“When Ward Miller, executive director of Preservation Chicago, walks by the Sullivan Center, he can’t help but to go inside. It’s not the Target drawing him in. It’s the architecture.
“The terra cotta fortress — once the home of Carson, Pirie, Scott and Company — was designed by Louis Sullivan and built over a century ago. A Chicago school-style skyscraper, it’s one of the most quintessential of its time. And with its wrought iron ornamentation, steel frame design and sweeping glass windows, it pushed the limit on 19th century technology. Landmarked by the city in 1970, the twelve-story structure is by no means modern, but to Miller it is an enduring marvel — and his favorite Chicago building.
Why is this your favorite building?
“I started being a patron of Carson’s as a child and being very curious about that beautiful, whimsical, organic ornament that outlined the base of the store. It was so exuberant and breathtaking. When I was a teenager, the base of the building was restored by John Vinci and his firm. Vinci located a formula from the early days of Carson’s existence for painting the whole cast iron base brilliant vermillion and coating it in olive green. While the olive green was still wet, it would be wiped with newspaper so some of the red came through, giving you the effect of a bronze color.
What we see now is so bold and straightforward. The building has this black ornamental base and really unique, straightforward upper floors. The cornice was missing when I (was growing up), but now that it’s visible, you really see the original version of the building.
“The Sullivan Center has gone viral on TikTok, with users dubbing it “goth Target” for its wrought iron exterior. Do you think people are overlooking its beauty or appreciating it in a different way?
“When you use the term “goth Target,” I just start cracking up laughing. But at the end of the day, this is all wonderful stuff, because people are looking at buildings and are being very observant. They’re realizing there’s more to the structure than the store inside, in this case, a Target. “Goth” has a wide definition in our DNA, and I don’t think you would have gotten the same reaction 20 years ago.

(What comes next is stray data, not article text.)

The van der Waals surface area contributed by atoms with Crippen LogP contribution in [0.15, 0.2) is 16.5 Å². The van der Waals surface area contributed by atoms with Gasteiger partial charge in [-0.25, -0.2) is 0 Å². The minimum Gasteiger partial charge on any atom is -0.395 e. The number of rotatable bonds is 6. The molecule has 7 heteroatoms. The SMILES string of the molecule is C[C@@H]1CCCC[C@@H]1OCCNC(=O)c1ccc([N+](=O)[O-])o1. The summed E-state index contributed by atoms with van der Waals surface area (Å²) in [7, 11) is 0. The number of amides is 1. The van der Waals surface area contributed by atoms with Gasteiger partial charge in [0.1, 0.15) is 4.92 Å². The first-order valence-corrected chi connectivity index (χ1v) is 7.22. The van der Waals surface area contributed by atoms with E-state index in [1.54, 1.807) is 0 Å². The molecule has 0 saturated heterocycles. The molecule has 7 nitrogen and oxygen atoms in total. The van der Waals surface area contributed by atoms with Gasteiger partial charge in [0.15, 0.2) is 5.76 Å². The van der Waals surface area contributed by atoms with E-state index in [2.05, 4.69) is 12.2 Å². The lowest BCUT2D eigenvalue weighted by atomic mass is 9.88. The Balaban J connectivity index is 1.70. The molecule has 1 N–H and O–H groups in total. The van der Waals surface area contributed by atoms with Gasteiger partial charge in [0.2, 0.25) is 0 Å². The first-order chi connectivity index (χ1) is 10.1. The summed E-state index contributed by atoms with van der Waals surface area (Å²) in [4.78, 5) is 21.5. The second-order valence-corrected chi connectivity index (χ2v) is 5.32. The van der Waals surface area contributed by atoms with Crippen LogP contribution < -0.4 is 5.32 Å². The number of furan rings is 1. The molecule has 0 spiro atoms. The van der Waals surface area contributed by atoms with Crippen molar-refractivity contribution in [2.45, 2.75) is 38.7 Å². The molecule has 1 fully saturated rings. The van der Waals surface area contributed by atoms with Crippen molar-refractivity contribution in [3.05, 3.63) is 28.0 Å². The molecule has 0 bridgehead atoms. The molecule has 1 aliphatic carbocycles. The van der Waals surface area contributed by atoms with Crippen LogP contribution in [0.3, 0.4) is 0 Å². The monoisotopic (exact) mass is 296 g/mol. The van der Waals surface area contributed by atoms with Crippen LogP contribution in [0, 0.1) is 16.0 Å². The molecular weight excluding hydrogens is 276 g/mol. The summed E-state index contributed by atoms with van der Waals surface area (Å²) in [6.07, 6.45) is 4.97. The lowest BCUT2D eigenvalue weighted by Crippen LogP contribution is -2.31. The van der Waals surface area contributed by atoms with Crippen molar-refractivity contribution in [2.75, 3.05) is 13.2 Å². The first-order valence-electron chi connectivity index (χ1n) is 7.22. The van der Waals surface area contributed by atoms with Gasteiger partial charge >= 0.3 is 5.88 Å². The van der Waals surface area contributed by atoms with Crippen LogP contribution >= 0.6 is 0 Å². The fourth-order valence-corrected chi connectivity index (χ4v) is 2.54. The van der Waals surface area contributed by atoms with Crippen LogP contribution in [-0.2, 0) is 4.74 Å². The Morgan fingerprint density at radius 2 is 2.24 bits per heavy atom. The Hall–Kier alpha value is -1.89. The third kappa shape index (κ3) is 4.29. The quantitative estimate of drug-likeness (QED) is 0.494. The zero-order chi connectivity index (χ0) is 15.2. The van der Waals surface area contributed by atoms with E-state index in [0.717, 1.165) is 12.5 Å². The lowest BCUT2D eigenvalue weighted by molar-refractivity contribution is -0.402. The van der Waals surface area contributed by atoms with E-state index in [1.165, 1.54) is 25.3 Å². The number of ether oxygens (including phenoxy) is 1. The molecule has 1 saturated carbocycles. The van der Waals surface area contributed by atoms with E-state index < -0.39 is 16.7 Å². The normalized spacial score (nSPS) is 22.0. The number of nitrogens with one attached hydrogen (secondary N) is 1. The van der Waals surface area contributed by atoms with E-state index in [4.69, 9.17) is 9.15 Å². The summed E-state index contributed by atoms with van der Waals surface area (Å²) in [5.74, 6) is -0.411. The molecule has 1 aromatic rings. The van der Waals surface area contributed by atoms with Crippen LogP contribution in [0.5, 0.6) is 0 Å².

The idea that it’s gone wild on social media is really beautiful. People are understanding that the structure is significant, that it speaks to them, and that they find it really intriguing. It almost doesn’t matter how you categorize these buildings or what you call them. I think the general feeling of the spirit is that this is a wonderful building. It shows the flexibility, vision, and the brilliance of these great architects for Chicago, and especially people like Louis Sullivan. Let’s celebrate that.
“Why is the building important to Chicago?
“I think we often forget that reinvestment in our historic buildings, especially our landmarks, is development. It brings about incredible heritage tourism. So if Chicago lost buildings like Carson, Pirie, Scott, would we be the same city? I don’t think so.
If we’d saved more of those earlier buildings, perhaps we’d be even more recognized on the world scale. It’s really important that we save these structures, tell these stories and continue to celebrate our landmarks across Chicago. This is a very special place.
“What, in particular, made the building special to you growing up?
“Around 1970, we picked up my stepmother from work and I remember getting in the car and my dad saying, “This is a wonderful day. The Carson, Pirie, Scott store became a landmark.” This idea of landmarking the building brought about a curiosity in me: There was something special about it that must be protected.
“It’s no different than looking at a work of art, where you never get tired of seeing it and it’s always a bright spot in your day. I’m always honored to walk past the Carson, Pirie Scott store and many of our Chicago landmark buildings, and I go out of my way to experience these structures because they are so incredibly beautiful. There’s never a time where they don’t shine.” (Abrams, Chicago Magazine, 5/1/22)
Think TikTok is Obsessed with Goth Target? Meet Ward Miller; The Chicago native, architect, and executive director of Preservation Chicago on why buildings like the Sullivan Center should be protected, Max Abrams, Chicago Magazine, 5/1/22